TWO POEMS by Marlin M. Jenkins

/ / home, Issue 10, Poetry



When the pastor spits
while sputtering any
variation of God’s name.


When the swing of preacher’s
head streams sweat into the pews.
(House rules:
capture both spit and sweat
in the elder mothers’ hats.
Use it either as holy water
or anointing oil.)


When you realize the song
on the organ has looped.


When someone says catch
the spirit, as if the altar
is lined with bear traps.


When the AC gives out
when you realize
it was never on.


When sister Bernice’s baby
cries to see mother shuffle
feet like stomping a snake.


When sister Ruth steps on
your new white Nikes.


When the youth minister
runs out the front door.



There are casualties in faith

If you become drunk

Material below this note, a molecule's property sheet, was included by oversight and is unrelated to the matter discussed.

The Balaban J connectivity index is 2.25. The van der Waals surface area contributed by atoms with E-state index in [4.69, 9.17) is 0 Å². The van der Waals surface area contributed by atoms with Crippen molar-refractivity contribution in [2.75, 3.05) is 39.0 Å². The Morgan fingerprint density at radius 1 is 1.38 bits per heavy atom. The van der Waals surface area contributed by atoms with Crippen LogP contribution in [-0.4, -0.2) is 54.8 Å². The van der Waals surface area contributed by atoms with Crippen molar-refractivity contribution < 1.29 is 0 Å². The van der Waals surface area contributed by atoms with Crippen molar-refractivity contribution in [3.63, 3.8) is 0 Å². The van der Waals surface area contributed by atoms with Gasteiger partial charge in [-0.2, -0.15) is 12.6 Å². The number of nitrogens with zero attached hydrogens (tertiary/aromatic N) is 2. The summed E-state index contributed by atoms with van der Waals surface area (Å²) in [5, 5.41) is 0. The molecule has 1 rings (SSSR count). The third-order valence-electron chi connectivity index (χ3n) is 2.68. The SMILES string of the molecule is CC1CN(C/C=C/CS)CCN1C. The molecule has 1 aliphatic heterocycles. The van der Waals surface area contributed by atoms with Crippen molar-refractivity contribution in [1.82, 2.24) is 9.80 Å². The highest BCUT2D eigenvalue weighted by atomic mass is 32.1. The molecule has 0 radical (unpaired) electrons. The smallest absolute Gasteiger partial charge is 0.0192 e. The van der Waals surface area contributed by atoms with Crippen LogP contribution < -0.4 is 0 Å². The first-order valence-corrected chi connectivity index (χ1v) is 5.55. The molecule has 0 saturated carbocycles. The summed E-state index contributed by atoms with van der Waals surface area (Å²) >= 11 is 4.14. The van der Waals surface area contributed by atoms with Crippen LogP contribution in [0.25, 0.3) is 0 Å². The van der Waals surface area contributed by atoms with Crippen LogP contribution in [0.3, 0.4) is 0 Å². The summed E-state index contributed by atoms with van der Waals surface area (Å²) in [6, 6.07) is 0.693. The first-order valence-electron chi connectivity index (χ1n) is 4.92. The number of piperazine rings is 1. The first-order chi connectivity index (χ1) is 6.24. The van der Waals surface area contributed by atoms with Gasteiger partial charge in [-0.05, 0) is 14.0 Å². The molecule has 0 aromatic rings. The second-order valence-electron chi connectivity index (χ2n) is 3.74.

on the wine of sweat
and singing and prophecy
enough that the red
text of Gospels bleeds
indistinguishable from black,
from the white space,
from the thick air. Run

Shout to the Lord.
Sing to Him a new song.




Is this not praise? To relearn
speech with thighs
pressed to each ear, practice
the shapes of each soundless
letter against opening of flesh.
Is this how Adam formed
the first alphabet? Was this
the origin of speaking
in tongues? Jesus, I know you
too would open your mouth
and men would rise, would speak
into an opening and
a man would come
forth. I am resurrected
at each little death. I will not
deny the evidence of spirit,
a tongue of fire
descending onto head
from heaven.